Objectives: Poor sleep is associated with multiple age-related neurodegenerative and neuropsychiatric conditions. The hippocampus plays a special role in sleep and sleep-dependent cognition, and accelerated hippocampal atrophy is typically seen with higher age. Hence, it is critical to establish how the relationship between sleep and hippocampal volume loss unfolds across the adult lifespan.

Methods: Self-reported sleep measures and MRI-derived hippocampal volumes were obtained from 3105 cognitively normal participants (18-90 years) from major European brain studies in the Lifebrain consortium. Hippocampal volume change was estimated from 5116 MRIs from 1299 participants for whom longitudinal MRIs were available, followed up to 11 years with a mean interval of 3.3 years. Cross-sectional analyses were repeated in a sample of 21,390 participants from the UK Biobank.

Results: No cross-sectional sleep-hippocampal volume relationships were found. However, worse sleep quality, efficiency, problems, and daytime tiredness were related to greater hippocampal volume loss over time, with high scorers showing 0.22% greater annual loss than low scorers. The relationship between sleep and hippocampal atrophy did not vary across age. Simulations showed that the observed longitudinal effects were too small to be detected as age-interactions in the cross-sectional analyses.

Conclusions: Worse self-reported sleep is associated with higher rates of hippocampal volume decline across the adult lifespan. This suggests that sleep is relevant to understand individual differences in hippocampal atrophy, but limited effect sizes call for cautious interpretation.
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http://dx.doi.org/10.1093/sleep/zsz280DOI Listing
http://www.ncbi.nlm.nih.gov/pmc/articles/PMC7215271PMC
May 2020

Are People Ready for Personalized Brain Health? Perspectives of Research Participants in the Lifebrain Consortium.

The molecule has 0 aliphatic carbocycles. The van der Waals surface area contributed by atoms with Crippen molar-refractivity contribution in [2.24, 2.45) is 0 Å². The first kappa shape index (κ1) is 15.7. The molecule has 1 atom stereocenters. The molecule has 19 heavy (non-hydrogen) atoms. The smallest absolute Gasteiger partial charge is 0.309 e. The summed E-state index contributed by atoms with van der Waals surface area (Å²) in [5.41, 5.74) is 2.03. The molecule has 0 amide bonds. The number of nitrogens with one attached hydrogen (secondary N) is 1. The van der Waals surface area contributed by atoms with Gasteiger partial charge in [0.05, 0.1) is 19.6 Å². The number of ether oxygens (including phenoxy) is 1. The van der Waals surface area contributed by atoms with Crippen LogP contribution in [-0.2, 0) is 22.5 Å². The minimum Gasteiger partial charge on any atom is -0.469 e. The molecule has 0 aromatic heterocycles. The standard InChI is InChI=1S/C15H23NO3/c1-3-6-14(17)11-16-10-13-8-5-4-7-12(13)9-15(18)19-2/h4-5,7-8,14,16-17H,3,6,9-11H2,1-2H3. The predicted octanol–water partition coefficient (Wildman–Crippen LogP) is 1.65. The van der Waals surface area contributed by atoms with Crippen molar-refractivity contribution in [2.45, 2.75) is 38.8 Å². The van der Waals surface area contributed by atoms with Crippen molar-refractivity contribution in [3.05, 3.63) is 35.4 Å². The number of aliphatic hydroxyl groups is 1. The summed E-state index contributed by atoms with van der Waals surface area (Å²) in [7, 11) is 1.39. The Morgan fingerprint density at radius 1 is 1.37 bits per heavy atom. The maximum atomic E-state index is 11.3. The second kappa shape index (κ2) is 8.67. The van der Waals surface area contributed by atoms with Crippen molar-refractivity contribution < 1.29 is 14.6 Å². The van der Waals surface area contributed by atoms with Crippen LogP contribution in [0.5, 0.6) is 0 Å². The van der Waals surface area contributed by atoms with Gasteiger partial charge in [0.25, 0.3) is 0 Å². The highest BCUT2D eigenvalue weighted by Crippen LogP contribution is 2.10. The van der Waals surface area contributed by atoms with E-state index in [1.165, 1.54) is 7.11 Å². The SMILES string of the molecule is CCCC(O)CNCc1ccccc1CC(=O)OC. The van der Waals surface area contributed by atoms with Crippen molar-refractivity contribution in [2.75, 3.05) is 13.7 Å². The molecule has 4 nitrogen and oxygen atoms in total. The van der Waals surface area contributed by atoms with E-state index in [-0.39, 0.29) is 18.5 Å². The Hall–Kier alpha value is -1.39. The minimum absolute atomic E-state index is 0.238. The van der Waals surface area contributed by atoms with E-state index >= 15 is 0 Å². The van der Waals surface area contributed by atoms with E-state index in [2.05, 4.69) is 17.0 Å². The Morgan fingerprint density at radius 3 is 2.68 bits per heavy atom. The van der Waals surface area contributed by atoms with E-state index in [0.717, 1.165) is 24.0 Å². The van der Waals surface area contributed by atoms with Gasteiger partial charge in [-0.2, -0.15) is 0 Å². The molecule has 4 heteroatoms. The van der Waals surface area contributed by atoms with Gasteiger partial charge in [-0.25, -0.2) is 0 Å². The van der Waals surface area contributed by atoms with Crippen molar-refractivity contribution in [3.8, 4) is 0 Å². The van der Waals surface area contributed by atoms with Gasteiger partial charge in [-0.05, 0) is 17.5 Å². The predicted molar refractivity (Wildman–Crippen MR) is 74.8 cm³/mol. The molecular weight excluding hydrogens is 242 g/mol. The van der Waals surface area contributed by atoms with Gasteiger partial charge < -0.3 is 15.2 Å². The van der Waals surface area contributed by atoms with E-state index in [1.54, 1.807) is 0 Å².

Gerontologist 2020 08;60(6):1050-1059

Center for Lifespan Changes in Brain and Cognition, Department of Psychology, University of Oslo, Norway.

Background And Objectives: A healthy brain is central to physical and mental well-being. In this multi-site, qualitative study, we investigated views and attitudes of adult participants in brain research studies on the brain and personalized brain health as well as interest in maintaining a healthy brain.

Design And Methods: We conducted individual interviews with 44 adult participants in brain research cohorts of the Lifebrain consortium in Spain, Norway, Germany, and the United Kingdom. The interviews were audio recorded, transcribed, and coded using a cross-country codebook. The interview data were analyzed using qualitative content analysis.

Results: Most participants did not focus on their own brain health and expressed uncertainty regarding how to maintain it. Those actively focusing on brain health often picked one specific strategy like diet or memory training. The participants were interested in taking brain health tests to learn about their individual risk of developing brain diseases, and were willing to take measures to maintain their brain health if personalized follow-up was provided and the measures had proven impact. The participants were interested in more information on brain health. No differences in responses were identified between age groups, sex, or countries.

Discussion And Implications: Concise, practical, personalized, and evidence-based information about the brain may promote brain health. Based on our findings, we have launched an ongoing global brain health survey to acquire more extensive, quantitative, and representative data on public perception of personalized brain health.
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http://dx.doi.org/10.1093/geront/gnz155DOI Listing
http://www.ncbi.nlm.nih.gov/pmc/articles/PMC7427479PMC
August 2020